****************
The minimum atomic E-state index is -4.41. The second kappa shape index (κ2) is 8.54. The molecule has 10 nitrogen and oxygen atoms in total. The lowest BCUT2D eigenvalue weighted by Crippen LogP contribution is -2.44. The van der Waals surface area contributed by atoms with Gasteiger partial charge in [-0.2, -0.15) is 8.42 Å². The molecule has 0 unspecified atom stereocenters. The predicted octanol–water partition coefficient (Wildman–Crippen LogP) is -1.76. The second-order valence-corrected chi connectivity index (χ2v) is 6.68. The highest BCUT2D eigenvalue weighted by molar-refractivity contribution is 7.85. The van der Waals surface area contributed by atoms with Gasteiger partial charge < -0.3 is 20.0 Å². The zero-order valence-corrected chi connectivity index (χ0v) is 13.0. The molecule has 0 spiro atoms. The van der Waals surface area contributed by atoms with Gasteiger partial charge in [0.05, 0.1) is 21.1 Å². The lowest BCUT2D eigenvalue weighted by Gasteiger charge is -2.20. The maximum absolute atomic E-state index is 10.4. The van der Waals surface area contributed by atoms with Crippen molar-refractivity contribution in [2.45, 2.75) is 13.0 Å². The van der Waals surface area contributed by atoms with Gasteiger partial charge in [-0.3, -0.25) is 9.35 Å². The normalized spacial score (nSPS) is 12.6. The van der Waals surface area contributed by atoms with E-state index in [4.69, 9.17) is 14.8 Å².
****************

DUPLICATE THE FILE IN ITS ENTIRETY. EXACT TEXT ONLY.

The minimum atomic E-state index is -4.41. The second kappa shape index (κ2) is 8.54. The molecule has 10 nitrogen and oxygen atoms in total. The lowest BCUT2D eigenvalue weighted by Crippen LogP contribution is -2.44. The van der Waals surface area contributed by atoms with Gasteiger partial charge in [-0.2, -0.15) is 8.42 Å². The molecule has 0 unspecified atom stereocenters. The predicted octanol–water partition coefficient (Wildman–Crippen LogP) is -1.76. The second-order valence-corrected chi connectivity index (χ2v) is 6.68. The highest BCUT2D eigenvalue weighted by molar-refractivity contribution is 7.85. The van der Waals surface area contributed by atoms with Gasteiger partial charge < -0.3 is 20.0 Å². The zero-order valence-corrected chi connectivity index (χ0v) is 13.0. The molecule has 0 spiro atoms. The van der Waals surface area contributed by atoms with Gasteiger partial charge in [0.05, 0.1) is 21.1 Å². The lowest BCUT2D eigenvalue weighted by Gasteiger charge is -2.20. The maximum absolute atomic E-state index is 10.4. The van der Waals surface area contributed by atoms with Crippen molar-refractivity contribution in [2.45, 2.75) is 13.0 Å². The van der Waals surface area contributed by atoms with Gasteiger partial charge in [-0.3, -0.25) is 9.35 Å². The normalized spacial score (nSPS) is 12.6. The van der Waals surface area contributed by atoms with E-state index in [4.69, 9.17) is 14.8 Å².